Thursday, July 14, 2011

How will Nevada's new foreclosure laws affect me?

Question: Nevada lawmakers just overhauled Nevada's foreclosure laws. How will this affect me?

Answer: If you can afford the payments on your home and you don't plan on selling anytime soon, then these laws won't really affect you. However, if you are behind on your mortgage, considering a short sale, or in the middle of a foreclosure, these new changes may have a impact on your rights during the process. Here's a summary of some of the changes that go into effect on July 1, 2011:

Nevada Assembly Bill 273 makes major improvements to Nevada law to protect homeowners by limiting the amount of money a bank can collect after a homeowner loses their home. The law also reduces the time a bank has to file a lawsuit against some homeowners. These protections will greatly improve a homeowner’s opportunity to start over after a foreclosure or short sales, without the threat of a huge debt or a lawsuit by a lender.

Section 3 of AB 273 applies to homeowners who took out a second mortgage on a home after June 10th of 2011 (if anybody in Las Vegas still had equity in their home after June 10th of 2011, I'd be surprised). Section 3 provides that a lender may not collect a deficiency remaining on a second mortgage if certain conditions are met. A deficiency is the amount that you still owe the lender after the home is sold and the money from the sale is applied to the debt. However, this law only applies when the following five requirements are met:

(1) the lender is a financial institution;

(2) the property is a single-family home and is owned by the homeowner at the time of the foreclosure or short sale;

(3) the homeowner used the loan to purchase the property;

(4) the homeowner lived in the property; and

(5) the homeowner did not refinance the loan.

Section 3 of AB 273 provides a homeowner with more certainty in negotiating with the primary mortgage lender because the second mortgage holder has less ability to collect.

More good news for homeowners who lose their homes to foreclosure or short sale: the amount of time that a lender has to sue on a second mortgage got cut from six years to just six months after a foreclosure or short sale. (Section 3.3) This applies to all foreclosures or short sales that occurs on or after July 1, 2011.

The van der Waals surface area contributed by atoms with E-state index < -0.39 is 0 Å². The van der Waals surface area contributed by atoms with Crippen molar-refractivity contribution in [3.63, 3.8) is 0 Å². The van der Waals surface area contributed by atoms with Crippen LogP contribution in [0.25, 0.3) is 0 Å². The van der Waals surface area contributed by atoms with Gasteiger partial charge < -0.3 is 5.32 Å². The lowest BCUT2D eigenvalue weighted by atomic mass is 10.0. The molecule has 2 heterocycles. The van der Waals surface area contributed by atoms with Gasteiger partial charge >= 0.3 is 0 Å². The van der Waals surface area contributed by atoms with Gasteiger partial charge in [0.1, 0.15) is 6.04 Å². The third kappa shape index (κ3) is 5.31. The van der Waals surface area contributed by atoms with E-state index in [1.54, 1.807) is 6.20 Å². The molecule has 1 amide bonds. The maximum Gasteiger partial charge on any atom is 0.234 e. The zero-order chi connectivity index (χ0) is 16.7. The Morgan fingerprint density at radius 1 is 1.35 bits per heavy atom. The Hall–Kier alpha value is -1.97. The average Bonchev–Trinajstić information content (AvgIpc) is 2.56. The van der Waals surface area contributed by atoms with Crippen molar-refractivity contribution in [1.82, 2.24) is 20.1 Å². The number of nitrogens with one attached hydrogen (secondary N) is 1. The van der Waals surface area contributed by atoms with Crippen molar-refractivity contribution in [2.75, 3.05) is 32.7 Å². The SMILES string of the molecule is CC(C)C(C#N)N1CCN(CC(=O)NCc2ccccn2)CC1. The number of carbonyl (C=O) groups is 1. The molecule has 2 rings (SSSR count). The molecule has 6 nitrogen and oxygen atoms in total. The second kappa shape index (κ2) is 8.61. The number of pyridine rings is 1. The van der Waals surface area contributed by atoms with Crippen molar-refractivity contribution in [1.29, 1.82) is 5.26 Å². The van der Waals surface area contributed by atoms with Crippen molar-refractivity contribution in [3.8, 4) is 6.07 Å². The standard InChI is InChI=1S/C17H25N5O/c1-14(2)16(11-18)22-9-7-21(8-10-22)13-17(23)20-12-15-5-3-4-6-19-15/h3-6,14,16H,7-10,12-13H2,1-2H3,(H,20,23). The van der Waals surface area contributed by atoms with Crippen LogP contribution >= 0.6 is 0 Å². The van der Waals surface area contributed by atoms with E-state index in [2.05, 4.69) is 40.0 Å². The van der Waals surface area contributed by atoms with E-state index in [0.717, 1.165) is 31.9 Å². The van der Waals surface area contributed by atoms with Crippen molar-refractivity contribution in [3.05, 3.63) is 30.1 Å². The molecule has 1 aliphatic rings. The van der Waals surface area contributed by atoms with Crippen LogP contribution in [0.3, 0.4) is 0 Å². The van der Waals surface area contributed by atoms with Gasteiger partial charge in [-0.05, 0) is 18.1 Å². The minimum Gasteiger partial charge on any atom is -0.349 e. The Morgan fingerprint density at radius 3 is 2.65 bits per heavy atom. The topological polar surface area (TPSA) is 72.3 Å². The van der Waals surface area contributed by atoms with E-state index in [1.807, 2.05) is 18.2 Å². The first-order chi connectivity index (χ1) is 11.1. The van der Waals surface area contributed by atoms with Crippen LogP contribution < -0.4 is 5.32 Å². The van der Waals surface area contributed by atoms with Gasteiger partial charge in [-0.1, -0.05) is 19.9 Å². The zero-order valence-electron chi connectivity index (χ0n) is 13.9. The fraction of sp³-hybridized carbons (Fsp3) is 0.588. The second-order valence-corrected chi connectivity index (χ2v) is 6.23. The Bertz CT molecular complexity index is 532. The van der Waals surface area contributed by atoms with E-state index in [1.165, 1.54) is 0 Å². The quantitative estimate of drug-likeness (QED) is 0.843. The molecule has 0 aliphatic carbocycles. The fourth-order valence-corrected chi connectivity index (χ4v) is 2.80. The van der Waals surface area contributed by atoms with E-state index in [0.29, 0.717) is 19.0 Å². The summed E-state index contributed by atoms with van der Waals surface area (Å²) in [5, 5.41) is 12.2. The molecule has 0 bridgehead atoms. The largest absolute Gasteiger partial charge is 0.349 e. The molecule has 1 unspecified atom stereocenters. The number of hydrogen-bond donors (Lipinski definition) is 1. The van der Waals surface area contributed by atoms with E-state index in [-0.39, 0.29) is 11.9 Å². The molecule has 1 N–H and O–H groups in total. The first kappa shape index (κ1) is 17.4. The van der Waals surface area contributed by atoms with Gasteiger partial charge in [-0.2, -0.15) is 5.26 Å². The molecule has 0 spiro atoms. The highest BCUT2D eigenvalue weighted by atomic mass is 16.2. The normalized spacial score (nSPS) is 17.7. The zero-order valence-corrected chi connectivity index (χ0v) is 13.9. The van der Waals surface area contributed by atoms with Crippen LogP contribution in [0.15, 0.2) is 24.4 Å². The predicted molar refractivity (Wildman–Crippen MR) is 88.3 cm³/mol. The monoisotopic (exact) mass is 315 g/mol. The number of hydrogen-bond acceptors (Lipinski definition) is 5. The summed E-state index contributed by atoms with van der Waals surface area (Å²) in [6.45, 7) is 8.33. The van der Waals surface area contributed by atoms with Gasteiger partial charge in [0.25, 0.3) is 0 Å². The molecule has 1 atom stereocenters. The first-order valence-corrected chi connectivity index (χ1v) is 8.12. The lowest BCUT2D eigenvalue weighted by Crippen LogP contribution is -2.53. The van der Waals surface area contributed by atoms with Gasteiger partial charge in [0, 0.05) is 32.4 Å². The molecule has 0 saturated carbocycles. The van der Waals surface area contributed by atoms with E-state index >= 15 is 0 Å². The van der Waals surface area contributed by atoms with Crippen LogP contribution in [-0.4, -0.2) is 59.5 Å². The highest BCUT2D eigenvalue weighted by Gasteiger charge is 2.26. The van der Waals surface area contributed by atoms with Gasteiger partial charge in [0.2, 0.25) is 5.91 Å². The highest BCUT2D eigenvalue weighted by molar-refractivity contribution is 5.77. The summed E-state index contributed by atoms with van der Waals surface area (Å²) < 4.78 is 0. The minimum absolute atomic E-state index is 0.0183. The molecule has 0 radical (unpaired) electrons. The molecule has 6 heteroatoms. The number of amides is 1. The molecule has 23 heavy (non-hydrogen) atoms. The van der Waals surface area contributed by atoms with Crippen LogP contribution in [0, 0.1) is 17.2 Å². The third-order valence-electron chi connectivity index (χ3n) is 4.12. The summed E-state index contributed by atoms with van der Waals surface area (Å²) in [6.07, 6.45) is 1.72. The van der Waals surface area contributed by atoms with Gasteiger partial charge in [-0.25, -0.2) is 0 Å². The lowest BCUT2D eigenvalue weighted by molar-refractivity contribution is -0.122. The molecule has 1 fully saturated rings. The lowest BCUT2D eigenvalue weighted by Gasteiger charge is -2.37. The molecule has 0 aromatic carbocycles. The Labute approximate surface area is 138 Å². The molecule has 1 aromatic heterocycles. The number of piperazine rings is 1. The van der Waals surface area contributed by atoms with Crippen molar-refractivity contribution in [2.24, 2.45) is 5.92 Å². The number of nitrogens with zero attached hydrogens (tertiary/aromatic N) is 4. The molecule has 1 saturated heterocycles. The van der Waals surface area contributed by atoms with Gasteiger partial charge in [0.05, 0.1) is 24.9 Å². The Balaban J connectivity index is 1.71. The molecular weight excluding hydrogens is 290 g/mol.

Also, if the lender receives payment from an insurance company to cover its losses for the debt the homeowner was unable to pay on a second mortgage, the amount the lender can collect from the homeowner is reduced by the amount of the insurance proceeds. In other words, if you owe $50,000 on a second mortgage when you lose your home, the lender may have insurance to pay for a portion or all of that loss. So if the lender takes $40,000 from the insurance company, the amount it can collect from you is reduced by $40,000. This modification is in Section 2 of AB 273, which only applies if you took your second mortgage out after June 10, 2011.

The new laws will also affect debt collection agencies who buy mortgage debt from primary lenders for a fraction of the cost. Section 5 of AB 273 says that a credit collection agency who buys mortgage debt from a primary lender may only collect the difference between the amount that the agency paid for the debt and either the fair market value of the property, or the amount the property sold for, whichever is greater. This causes some major problems for debt collectors who buy mortgage debt. The following example shows why:

Let's say you stop paying your mortgage when you still owe $250,000 on your home. The real estate market has tanked, so your home is valued at $120,000. The house actually sells at auction for $100,000. You find out that your mortgage was sold by your lender to a debt collector. The debt collector only paid $50,000 for your debt, hoping it would collect more than the $50,000 and make a profit. Unfortunately for the debt collector, it can only collect the difference in the amount that it paid above either the value of the home or sales price of the home, which is greater. In this case, the debt collector paid only $50,000, which is less than the $120,000 value of the home, so the debt collector is out of luck.

Section 5 goes into effect June 10, 2011. Debt collectors that buy second mortgages are governed by Section 2 of AB 273 and are also limited to the amount they buy the debt for, plus interest and costs.

There is also a new law that provides protection to the lender who will be taking back the home after foreclosure:

Nevada Assembly Bill 373 basically allows for criminal prosecution of individuals who purposely damage or destroy the home or property that is the subject of foreclosure if the intent is to cause the lender to suffer a monetary loss. If convicted, the person who caused the damage may be found guilty of a misdemeanor. This new criminal law goes into effect on October 1, 2011. I don't offer legal advice on this blog, but it's safe to say that it's not smart to trash your home to get back at the bank.

As always, this does not constitute legal advice and does not establish an attorney-client relationship.

If you have any questions about foreclosure, short sales, or any other real estate matter, contact attorney Brandon McDonald by e-mail. Or for more information on attorney Brandon McDonald, visit my Profile, or my firm's website.

1 comment:

  1. Brandon - great information. I'm always looking to keep up-to-date on mortgage and real estate related laws. Keep the info coming. Thanks.